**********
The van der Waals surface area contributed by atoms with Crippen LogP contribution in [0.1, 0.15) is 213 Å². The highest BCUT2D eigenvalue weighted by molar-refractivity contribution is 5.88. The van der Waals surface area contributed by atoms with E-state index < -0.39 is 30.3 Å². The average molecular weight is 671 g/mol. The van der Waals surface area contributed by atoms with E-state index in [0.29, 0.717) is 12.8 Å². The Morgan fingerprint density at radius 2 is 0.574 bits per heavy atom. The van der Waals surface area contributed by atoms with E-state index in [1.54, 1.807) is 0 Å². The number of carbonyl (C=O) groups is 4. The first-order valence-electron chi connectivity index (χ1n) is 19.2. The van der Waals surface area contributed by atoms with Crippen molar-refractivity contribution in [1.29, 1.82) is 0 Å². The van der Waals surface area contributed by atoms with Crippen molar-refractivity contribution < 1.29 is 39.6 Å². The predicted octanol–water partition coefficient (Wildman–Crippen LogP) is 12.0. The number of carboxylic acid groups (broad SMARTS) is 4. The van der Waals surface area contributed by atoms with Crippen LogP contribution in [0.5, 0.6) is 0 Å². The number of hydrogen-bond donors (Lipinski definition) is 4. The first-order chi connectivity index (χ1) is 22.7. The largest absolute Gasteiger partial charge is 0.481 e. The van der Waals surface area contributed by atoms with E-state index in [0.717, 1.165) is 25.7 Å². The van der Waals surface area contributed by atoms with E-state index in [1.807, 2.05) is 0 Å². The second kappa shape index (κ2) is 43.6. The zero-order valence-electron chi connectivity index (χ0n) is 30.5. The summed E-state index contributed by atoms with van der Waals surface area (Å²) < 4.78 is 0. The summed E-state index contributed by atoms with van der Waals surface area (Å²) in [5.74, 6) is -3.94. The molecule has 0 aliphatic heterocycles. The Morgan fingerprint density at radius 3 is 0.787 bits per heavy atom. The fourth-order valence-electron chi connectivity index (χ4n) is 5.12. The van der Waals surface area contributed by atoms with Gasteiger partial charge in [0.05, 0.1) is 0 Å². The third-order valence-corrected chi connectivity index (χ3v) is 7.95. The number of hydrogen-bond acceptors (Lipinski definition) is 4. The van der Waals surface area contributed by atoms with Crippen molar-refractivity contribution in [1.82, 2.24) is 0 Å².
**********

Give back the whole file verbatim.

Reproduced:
The van der Waals surface area contributed by atoms with Crippen LogP contribution in [0.1, 0.15) is 213 Å². The highest BCUT2D eigenvalue weighted by molar-refractivity contribution is 5.88. The van der Waals surface area contributed by atoms with E-state index < -0.39 is 30.3 Å². The average molecular weight is 671 g/mol. The van der Waals surface area contributed by atoms with E-state index in [0.29, 0.717) is 12.8 Å². The Morgan fingerprint density at radius 2 is 0.574 bits per heavy atom. The van der Waals surface area contributed by atoms with E-state index in [1.54, 1.807) is 0 Å². The number of carbonyl (C=O) groups is 4. The first-order valence-electron chi connectivity index (χ1n) is 19.2. The van der Waals surface area contributed by atoms with Crippen molar-refractivity contribution in [1.29, 1.82) is 0 Å². The van der Waals surface area contributed by atoms with Crippen molar-refractivity contribution < 1.29 is 39.6 Å². The predicted octanol–water partition coefficient (Wildman–Crippen LogP) is 12.0. The number of carboxylic acid groups (broad SMARTS) is 4. The van der Waals surface area contributed by atoms with Crippen LogP contribution in [0.5, 0.6) is 0 Å². The number of hydrogen-bond donors (Lipinski definition) is 4. The first-order chi connectivity index (χ1) is 22.7. The largest absolute Gasteiger partial charge is 0.481 e. The van der Waals surface area contributed by atoms with E-state index in [0.717, 1.165) is 25.7 Å². The van der Waals surface area contributed by atoms with E-state index in [1.807, 2.05) is 0 Å². The second kappa shape index (κ2) is 43.6. The zero-order valence-electron chi connectivity index (χ0n) is 30.5. The summed E-state index contributed by atoms with van der Waals surface area (Å²) < 4.78 is 0. The summed E-state index contributed by atoms with van der Waals surface area (Å²) in [5.74, 6) is -3.94. The molecule has 0 aliphatic heterocycles. The Morgan fingerprint density at radius 3 is 0.787 bits per heavy atom. The fourth-order valence-electron chi connectivity index (χ4n) is 5.12. The van der Waals surface area contributed by atoms with Gasteiger partial charge in [0.05, 0.1) is 0 Å². The third-order valence-corrected chi connectivity index (χ3v) is 7.95. The number of hydrogen-bond acceptors (Lipinski definition) is 4. The van der Waals surface area contributed by atoms with Crippen molar-refractivity contribution in [1.82, 2.24) is 0 Å².